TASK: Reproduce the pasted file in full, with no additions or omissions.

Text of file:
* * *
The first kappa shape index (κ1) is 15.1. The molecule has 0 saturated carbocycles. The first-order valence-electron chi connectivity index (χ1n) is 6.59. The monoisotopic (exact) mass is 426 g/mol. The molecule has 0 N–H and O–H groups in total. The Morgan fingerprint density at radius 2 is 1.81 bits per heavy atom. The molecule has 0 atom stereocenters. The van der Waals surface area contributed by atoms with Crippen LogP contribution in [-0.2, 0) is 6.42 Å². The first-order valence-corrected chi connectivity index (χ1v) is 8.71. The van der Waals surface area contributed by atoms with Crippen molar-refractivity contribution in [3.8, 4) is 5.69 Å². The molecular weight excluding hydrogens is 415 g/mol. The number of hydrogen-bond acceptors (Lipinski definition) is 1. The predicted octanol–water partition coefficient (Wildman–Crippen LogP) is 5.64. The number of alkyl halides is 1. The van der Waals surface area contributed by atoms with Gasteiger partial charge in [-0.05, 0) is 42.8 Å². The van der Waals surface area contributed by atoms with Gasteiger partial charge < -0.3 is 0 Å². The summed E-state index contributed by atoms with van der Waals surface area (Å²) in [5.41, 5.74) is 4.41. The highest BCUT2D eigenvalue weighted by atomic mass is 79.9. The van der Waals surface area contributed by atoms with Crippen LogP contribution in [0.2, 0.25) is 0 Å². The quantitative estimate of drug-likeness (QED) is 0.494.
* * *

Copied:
The first kappa shape index (κ1) is 15.1. The molecule has 0 saturated carbocycles. The first-order valence-electron chi connectivity index (χ1n) is 6.59. The monoisotopic (exact) mass is 426 g/mol. The molecule has 0 N–H and O–H groups in total. The Morgan fingerprint density at radius 2 is 1.81 bits per heavy atom. The molecule has 0 atom stereocenters. The van der Waals surface area contributed by atoms with Crippen LogP contribution in [-0.2, 0) is 6.42 Å². The first-order valence-corrected chi connectivity index (χ1v) is 8.71. The van der Waals surface area contributed by atoms with Crippen molar-refractivity contribution in [3.8, 4) is 5.69 Å². The molecular weight excluding hydrogens is 415 g/mol. The number of hydrogen-bond acceptors (Lipinski definition) is 1. The predicted octanol–water partition coefficient (Wildman–Crippen LogP) is 5.64. The number of alkyl halides is 1. The van der Waals surface area contributed by atoms with Gasteiger partial charge in [-0.05, 0) is 42.8 Å². The van der Waals surface area contributed by atoms with Gasteiger partial charge < -0.3 is 0 Å². The summed E-state index contributed by atoms with van der Waals surface area (Å²) in [5.41, 5.74) is 4.41. The highest BCUT2D eigenvalue weighted by atomic mass is 79.9. The van der Waals surface area contributed by atoms with Crippen LogP contribution in [0.2, 0.25) is 0 Å². The quantitative estimate of drug-likeness (QED) is 0.494.